JB: If you have ever suffered from any type of heartache in your life and felt that it was difficult to go on, see this film. 

TITL: You’ve got several projects in the pipeline for the coming year or so, is there anything you can share about a couple of them?

JB: I’m attached to about nineteen films as an actress and I am also producing three feature films that I haven’t announced or spoken of publicly. One is a true story, a military drama. The second one is an abuse story. The third is a psychological horror.

TITL: The life of an actor/actress can be extremely demanding, so what do you do to unwind after a hectic period of filming? 

JB: Sleep, sit in the sun with my dog, and eat popcorn if I am at home. Sometimes I take a trip, usually to tropical destinations.  Travelling and photography are two of my hobbies. 

TITL: What advice would you give for actors and actresses just starting out? Have you ever been given a piece of advice that you still reflect on, and which three traits might you say someone needs to make it in such a cut-throat and demanding business?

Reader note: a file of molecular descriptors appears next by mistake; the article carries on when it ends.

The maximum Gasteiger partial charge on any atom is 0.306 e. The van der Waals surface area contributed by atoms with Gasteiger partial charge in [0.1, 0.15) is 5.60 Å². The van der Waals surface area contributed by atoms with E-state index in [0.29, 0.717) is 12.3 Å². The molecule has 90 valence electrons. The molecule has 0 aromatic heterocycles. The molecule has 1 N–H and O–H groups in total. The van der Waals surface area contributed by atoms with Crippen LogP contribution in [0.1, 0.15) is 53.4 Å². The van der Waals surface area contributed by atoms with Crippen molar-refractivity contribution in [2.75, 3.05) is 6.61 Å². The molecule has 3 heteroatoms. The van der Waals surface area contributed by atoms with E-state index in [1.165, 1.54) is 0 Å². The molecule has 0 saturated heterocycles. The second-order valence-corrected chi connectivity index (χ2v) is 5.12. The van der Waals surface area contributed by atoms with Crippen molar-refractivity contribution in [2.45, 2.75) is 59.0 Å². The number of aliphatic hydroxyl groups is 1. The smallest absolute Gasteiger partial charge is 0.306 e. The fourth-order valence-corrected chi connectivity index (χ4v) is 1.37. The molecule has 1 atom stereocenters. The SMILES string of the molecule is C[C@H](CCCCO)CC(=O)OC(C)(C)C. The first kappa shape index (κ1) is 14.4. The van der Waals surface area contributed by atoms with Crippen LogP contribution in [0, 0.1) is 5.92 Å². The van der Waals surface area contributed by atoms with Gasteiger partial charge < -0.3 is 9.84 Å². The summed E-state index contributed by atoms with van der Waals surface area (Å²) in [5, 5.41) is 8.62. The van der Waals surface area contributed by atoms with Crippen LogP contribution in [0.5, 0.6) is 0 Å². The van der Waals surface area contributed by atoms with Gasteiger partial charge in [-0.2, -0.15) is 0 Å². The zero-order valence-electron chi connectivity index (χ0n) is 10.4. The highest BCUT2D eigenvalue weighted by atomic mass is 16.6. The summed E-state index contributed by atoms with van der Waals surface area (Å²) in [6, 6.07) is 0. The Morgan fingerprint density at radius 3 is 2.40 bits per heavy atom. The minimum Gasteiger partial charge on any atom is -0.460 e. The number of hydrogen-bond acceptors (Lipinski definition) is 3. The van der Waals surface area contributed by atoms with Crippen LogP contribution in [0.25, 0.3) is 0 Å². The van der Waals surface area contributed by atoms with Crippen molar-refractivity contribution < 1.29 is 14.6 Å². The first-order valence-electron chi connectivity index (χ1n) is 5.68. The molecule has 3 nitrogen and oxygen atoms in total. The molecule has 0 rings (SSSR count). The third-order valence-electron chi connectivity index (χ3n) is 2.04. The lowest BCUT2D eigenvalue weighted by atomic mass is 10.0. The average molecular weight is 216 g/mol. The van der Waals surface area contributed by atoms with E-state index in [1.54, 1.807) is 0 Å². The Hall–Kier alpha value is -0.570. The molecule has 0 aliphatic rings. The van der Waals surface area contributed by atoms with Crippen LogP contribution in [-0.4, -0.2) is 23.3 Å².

JB: Don’t believe the negativity that you hear and do not make that your reality. Do not go into agreement with it.  This is very, very important. You create your own reality. I had a seasoned actress, Alisha Seaton, tell me early on in my career that there is a fine line between over-acting and under-acting and that you have to find that fine line in between those two. I still think about that one and believe it is true. The three traits someone needs to make it in this business are hard-working, persistent, and brave. And I do want to make a comment about kindness. Kindness goes a long way. No one likes a diva.    

TITL: Finally then, with a decade + in the industry behind you already, what would you like to see happen for you in the next ten years? What goals and ambitions do you want to achieve and, many years from now, what would you most like people to say when looking back on your work and what you brought to the entertainment world?

JB: I would like to be a series regular on a TV show and book work at that level and on the level of big films on a regular basis. I would love if I am able to give performances that move people and tell stories that change people’s lives. I also want to have several poetry books released in the next ten years. 

Check out the trailer for The Furnace below and to keep up to date with Jamie, you can follow her on Twitter.